Christian Petersen (Danish-American, 1885-1961)
Unknown Prisoner, c.1944
Gift of Helen J. Sebek. In the Christian Petersen Art Collection, Christian Petersen Art Museum, University Museums, Iowa State University. UM2000.6
As noted earlier, Christian Petersen had a particular sympathy for the innocent victims of warfare. In this sculpture he portrays a scene of torture and, perhaps, of death. By turning the figure’s face away and depicting him nude with only a generalized draping, the artist makes him at once anonymous and universal so that we can identify this sculpture with victims of any time and any place. The design of the background as an abbreviated cross makes an association with the crucifixion of Christ which, for Petersen, might have connected his sculpture with the idea of unjust persecution and suffering.
Petersen’s record-keeping was spotty, and we have his wife, Charlotte, to thank for those documents that have come down to us. For many years, we knew only that he had designed this small sculpture as a proposal for a sculptural competition on the theme of “the unknown prisoner,” though there is no indication in the artist’s archives of what the competition was or if he actually submitted his idea. Today, we have learned that Petersen did participate in a competition, one of the few times he did so in his mature career, and the only instance of him entering an international contest. “The Unknown Political Prisoner” was sponsored by the Institute of Contemporary Arts in London, and the American aspect of the competition was managed by the Museum of Modern Art in New York, whose archives show that Petersen sent in the sculpture shown here as his entry, along with drawings proposing how the design would look if enlarged in scale. The competition was announced in 1951 and, two years later, Reg Butler, a British sculptor, was declared the winner. Perhaps predictably at that time, Butler’s proposal (and that of nearly every finalist in the competition) was an abstract work of art, reflecting the embrace of that style during the Cold War. Petersen’s naturalistic approach to his subject was likely seen as hopelessly out of date, and it appears he was eliminated at an early stage in the jurying. With a broader perspective today, we can judge Petersen’s proposal differently and see it the intensely human terms he preferred.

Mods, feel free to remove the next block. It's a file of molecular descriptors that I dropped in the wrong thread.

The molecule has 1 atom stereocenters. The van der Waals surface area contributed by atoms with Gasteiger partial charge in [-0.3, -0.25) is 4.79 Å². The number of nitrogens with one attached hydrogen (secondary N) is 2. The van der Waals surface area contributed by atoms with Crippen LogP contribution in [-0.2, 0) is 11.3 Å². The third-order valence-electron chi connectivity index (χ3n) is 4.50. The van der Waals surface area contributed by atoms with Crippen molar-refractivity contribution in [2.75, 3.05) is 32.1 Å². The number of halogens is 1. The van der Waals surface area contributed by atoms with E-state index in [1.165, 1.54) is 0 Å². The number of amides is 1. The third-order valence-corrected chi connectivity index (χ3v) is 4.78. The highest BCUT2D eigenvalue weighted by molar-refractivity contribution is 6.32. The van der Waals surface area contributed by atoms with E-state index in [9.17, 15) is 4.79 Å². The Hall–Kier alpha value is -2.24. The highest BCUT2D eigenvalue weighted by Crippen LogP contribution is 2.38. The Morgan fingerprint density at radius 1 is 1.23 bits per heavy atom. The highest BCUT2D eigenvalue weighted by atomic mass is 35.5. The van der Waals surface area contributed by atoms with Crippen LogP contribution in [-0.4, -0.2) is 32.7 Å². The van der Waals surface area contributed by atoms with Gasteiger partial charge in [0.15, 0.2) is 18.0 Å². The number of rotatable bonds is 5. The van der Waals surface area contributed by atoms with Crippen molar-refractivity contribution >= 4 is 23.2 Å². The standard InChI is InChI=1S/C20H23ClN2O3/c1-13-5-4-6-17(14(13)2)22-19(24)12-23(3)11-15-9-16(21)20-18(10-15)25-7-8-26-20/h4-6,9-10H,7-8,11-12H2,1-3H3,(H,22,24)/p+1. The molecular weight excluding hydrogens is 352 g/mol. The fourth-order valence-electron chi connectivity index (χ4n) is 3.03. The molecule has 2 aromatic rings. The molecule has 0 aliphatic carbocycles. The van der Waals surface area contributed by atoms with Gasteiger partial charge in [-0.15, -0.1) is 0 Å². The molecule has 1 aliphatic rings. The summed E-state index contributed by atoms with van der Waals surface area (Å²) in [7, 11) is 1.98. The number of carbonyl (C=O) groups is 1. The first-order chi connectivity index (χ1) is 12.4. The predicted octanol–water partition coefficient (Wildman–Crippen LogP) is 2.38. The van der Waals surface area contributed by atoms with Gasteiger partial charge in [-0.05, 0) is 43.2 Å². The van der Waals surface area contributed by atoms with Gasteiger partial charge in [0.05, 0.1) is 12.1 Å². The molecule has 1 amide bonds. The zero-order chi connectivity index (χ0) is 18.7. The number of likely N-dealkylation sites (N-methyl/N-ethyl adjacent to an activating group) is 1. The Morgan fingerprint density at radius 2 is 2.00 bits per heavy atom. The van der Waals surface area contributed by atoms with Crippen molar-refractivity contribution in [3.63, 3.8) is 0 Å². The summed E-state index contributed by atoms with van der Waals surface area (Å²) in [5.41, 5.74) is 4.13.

Preparatory drawings, shown nearby, make it clear that Petersen intended Unknown Prisoner to be an over life-size monument placed in an isolated spot out in the landscape. It was only one of many proposals he developed to mourn and memorialize World War II. None of his abundant ideas have ever been realized on the scale that he hoped for, but the richness of his artistic comments on war and violence remain as applicable today as during his lifetime.